Years ago a number of Congressmen and Representatives have been accused of bouncing checks and having preferential treatment given to them by banks. They get away with it because We, the people, don’t demand that they be punished and we don’t oversee the government the way we are supposed to. If we reigned in the President and V.P. And demanded that our laws be enforced or we petitioned for impeachment, a lot of what goes on in the government wouldn’t be possible today. We have abdicated our rights and responsibilities and only by taking back our rights and responsibilities will we be able to change this. If 100% of the people who were eligible to vote, voted, and if 100% of those eligible people refused to vote for the candidates that are pushed down our throats by the money faction, do you think the government would be able to get away with taking our rights? Do you think they would be able to get away with ethics violations? It used to be said that any citizen can become president of the USA. What a crock. Today, you can’t even run for local office unless you have more money than most of us can earn in a lifetime. Additionally, when non profits and corporations can contribute to campaigns the idea of one man, one vote, is pure crap. Oprah Winfrey has sold out her fundraiser for Barack Obama — I don’t remember whether it was $2500 or $25,000 a plate — but either way, who among the little people has that much money to buy influence or influence a vote? Do you think that Obama or anyone else will represent your wishes or the wishes of the “money” providers? We can stop it by voting. We can stop it by getting behind candidates who are not represented by money or by writing in “None of the above”. If all the voters did this, we would finally get the government’s attention and it would certainly not be status quo. Let’s prosecute them for moral and ethics violations. Let’s take their jobs just like they have taken ours by outsourcing and gouging us.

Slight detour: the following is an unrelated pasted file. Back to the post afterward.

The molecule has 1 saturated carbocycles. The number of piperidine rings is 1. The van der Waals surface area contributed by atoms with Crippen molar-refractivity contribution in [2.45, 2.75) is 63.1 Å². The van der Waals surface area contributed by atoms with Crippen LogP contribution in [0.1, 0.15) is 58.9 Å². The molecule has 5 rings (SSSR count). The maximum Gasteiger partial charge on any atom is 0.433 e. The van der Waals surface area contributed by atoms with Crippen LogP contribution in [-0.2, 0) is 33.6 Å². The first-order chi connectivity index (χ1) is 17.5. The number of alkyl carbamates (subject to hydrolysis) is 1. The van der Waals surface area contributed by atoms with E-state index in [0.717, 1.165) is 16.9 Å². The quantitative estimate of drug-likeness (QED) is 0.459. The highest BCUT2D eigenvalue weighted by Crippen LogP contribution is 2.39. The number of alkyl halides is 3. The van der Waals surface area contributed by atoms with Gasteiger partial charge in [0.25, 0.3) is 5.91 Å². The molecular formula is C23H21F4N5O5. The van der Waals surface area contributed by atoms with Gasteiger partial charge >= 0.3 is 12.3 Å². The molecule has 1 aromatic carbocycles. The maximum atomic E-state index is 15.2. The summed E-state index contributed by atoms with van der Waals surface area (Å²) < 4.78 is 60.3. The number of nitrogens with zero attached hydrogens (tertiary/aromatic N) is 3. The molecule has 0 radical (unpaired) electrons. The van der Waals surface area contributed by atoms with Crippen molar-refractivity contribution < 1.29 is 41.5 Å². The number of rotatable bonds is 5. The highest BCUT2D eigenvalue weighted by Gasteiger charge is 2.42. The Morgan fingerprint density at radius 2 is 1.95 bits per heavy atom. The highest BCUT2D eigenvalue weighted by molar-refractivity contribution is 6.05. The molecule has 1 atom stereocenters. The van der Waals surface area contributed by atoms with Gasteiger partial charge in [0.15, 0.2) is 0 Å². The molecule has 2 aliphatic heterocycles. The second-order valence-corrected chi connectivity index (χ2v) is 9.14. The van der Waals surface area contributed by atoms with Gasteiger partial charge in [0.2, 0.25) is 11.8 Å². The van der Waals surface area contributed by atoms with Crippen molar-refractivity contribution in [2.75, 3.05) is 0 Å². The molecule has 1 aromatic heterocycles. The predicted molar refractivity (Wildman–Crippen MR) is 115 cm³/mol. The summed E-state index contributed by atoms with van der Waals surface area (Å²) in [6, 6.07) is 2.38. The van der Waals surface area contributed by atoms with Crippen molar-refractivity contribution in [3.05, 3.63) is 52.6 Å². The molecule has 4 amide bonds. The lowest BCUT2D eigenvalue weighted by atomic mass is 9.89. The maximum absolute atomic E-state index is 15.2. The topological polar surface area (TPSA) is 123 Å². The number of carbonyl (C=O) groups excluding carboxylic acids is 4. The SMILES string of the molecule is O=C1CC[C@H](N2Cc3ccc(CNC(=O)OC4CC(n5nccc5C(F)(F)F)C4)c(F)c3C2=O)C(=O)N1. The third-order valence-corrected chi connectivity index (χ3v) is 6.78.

William asks…

Do you think Multiculturalism is a good thing or bad thing for Ireland?